Here’s where the rubber meets the road in the FISA process. Even if the FBI were inclined to put together a slipshod FISA application, they can’t sneak it into court without going through a bunch of lawyers at the DOJ. I’ve outlined the entire process previously, but it’s the careful vetting process conducted by the National Security Division known as Woods procedures—named after the lawyer who developed this in-depth review, Michael Woods—where every fact contained in the application is verified. And by every fact, I mean every fact. To use a very straightforward example, say the FISA affidavit asserts that the target took a flight on a certain day. During the Woods procedures, the agent would have to show the NSD lawyer the underlying case file, where the agent would have previously obtained, say, the passenger flight manifest for that flight from TSA and/or entry-exit information from United States Citizenship and Immigration Services to corroborate the assertion made in the affidavit. The same would have to be done with human source reporting, meaning that the FBI would use information gathered through different means to corroborate a source’s assertions. Can’t corroborate it? It doesn’t go in.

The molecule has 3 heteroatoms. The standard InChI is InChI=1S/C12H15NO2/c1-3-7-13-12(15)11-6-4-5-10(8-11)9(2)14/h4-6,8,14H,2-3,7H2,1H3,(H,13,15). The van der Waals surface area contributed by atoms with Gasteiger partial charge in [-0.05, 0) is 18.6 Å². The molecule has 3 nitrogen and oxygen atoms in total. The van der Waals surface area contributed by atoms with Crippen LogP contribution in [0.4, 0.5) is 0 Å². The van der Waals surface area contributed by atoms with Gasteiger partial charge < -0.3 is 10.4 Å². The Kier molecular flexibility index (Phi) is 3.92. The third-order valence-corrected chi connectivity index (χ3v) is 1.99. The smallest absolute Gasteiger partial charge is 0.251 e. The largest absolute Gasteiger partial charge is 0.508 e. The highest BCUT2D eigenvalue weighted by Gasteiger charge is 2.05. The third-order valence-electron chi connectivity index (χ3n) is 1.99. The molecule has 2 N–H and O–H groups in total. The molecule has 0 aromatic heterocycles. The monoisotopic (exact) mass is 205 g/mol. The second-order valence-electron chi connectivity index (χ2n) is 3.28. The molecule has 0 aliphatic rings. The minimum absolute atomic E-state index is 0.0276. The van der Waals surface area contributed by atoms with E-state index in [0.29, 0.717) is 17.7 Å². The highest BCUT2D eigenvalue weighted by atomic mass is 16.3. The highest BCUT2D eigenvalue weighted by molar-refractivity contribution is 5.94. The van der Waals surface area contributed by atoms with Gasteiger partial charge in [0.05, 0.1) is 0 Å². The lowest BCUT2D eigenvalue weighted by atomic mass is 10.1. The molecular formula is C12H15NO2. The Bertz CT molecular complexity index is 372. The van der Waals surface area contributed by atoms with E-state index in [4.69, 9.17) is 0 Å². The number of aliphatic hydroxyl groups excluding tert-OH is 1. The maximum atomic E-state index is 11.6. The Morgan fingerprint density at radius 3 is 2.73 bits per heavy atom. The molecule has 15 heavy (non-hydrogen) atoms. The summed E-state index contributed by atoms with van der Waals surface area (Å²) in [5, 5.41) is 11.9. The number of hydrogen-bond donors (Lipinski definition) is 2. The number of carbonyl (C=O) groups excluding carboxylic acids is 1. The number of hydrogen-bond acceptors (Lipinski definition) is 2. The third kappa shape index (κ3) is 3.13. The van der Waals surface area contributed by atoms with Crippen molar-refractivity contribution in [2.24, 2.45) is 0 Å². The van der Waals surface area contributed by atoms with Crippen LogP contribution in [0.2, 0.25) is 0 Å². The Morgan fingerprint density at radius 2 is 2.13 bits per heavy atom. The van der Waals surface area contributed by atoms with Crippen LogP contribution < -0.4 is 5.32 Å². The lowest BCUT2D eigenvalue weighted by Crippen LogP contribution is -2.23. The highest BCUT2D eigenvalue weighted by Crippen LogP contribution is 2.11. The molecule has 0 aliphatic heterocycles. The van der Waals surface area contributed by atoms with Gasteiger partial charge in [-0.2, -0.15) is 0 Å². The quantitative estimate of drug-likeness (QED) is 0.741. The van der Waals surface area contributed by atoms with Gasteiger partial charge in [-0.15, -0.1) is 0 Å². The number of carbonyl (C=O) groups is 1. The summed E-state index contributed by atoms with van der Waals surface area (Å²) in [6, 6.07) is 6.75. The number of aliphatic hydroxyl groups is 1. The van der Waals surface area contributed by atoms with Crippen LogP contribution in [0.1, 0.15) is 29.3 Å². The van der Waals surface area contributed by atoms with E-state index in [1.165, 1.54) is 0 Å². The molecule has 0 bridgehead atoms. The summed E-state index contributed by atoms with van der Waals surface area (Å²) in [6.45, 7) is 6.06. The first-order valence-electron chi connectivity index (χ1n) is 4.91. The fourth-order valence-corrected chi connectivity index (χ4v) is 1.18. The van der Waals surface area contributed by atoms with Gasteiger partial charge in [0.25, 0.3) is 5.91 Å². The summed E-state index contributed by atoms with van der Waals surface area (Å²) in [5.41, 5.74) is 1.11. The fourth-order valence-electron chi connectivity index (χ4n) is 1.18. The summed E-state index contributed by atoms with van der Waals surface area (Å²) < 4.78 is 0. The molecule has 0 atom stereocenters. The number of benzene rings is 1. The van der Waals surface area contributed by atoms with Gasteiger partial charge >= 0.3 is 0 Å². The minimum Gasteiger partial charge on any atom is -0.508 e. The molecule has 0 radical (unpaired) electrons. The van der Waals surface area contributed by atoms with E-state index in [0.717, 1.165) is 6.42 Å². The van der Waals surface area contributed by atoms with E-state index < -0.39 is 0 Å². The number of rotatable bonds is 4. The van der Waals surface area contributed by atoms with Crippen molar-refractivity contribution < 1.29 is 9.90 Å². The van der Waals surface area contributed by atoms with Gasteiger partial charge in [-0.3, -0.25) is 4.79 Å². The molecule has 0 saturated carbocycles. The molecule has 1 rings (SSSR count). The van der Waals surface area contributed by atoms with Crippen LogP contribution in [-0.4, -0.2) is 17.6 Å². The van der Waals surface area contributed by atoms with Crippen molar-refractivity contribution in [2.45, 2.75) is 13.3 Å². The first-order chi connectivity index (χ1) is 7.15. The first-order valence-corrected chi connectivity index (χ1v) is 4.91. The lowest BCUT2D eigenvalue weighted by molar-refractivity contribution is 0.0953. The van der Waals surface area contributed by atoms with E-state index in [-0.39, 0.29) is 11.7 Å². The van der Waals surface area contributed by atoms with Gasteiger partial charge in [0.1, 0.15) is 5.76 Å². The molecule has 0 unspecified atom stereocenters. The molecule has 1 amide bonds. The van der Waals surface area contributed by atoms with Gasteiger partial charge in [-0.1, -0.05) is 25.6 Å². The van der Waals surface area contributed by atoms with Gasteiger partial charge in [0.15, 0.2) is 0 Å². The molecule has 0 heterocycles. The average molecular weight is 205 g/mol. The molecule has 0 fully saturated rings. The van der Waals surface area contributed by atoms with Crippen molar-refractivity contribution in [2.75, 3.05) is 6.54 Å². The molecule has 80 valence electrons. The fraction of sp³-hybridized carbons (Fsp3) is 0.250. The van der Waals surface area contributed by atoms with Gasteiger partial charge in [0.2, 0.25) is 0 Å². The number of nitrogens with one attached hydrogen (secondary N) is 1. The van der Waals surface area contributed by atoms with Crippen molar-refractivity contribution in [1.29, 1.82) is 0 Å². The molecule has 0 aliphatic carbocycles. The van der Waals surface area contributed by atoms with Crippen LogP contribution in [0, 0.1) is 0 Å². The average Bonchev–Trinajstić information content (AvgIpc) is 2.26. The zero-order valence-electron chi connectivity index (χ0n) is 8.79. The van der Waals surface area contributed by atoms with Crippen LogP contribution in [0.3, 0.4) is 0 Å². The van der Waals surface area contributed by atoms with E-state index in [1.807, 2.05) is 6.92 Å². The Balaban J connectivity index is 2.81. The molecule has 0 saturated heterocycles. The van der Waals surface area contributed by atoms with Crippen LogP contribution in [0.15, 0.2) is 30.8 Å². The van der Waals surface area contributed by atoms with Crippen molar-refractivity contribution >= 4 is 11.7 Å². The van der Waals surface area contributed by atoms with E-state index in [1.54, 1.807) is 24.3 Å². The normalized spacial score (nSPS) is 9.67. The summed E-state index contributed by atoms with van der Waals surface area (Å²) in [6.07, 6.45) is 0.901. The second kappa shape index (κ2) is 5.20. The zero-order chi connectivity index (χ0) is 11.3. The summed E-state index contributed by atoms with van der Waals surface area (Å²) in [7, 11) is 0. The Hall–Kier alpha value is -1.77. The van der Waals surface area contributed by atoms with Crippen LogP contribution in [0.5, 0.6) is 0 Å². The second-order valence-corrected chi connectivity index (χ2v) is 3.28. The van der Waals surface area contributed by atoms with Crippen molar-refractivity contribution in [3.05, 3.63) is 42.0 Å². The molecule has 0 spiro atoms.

The hardcore tinfoil-hat set will likely insist that the FBI would have just created a dummy case including fabricated evidence to prop up the FISA application and trick the DOJ. Good luck. The FBI has a case system in which every document that goes into a file is “serialized” based on the date it was added—in other words, you can’t backdate fake documents and insert them. The system is also digitized, and tamper-proof, so you can’t go in and delete or fiddle with existing case documents. Finally, a single Full Investigation would be made up of a spiderweb of sub–case files—things like sources, travel, surveillances, or any other theme the case wants to track—all of which are interconnected to the main case and to other cases agents across the Bureau may be working on and might reference. (Fun fact: J. Edgar Hoover’s first job was at the Library of Congress, where he learned the idea of making a numerical cross-reference system that allowed any one detail contained in hundreds of thousands of files to be located immediately).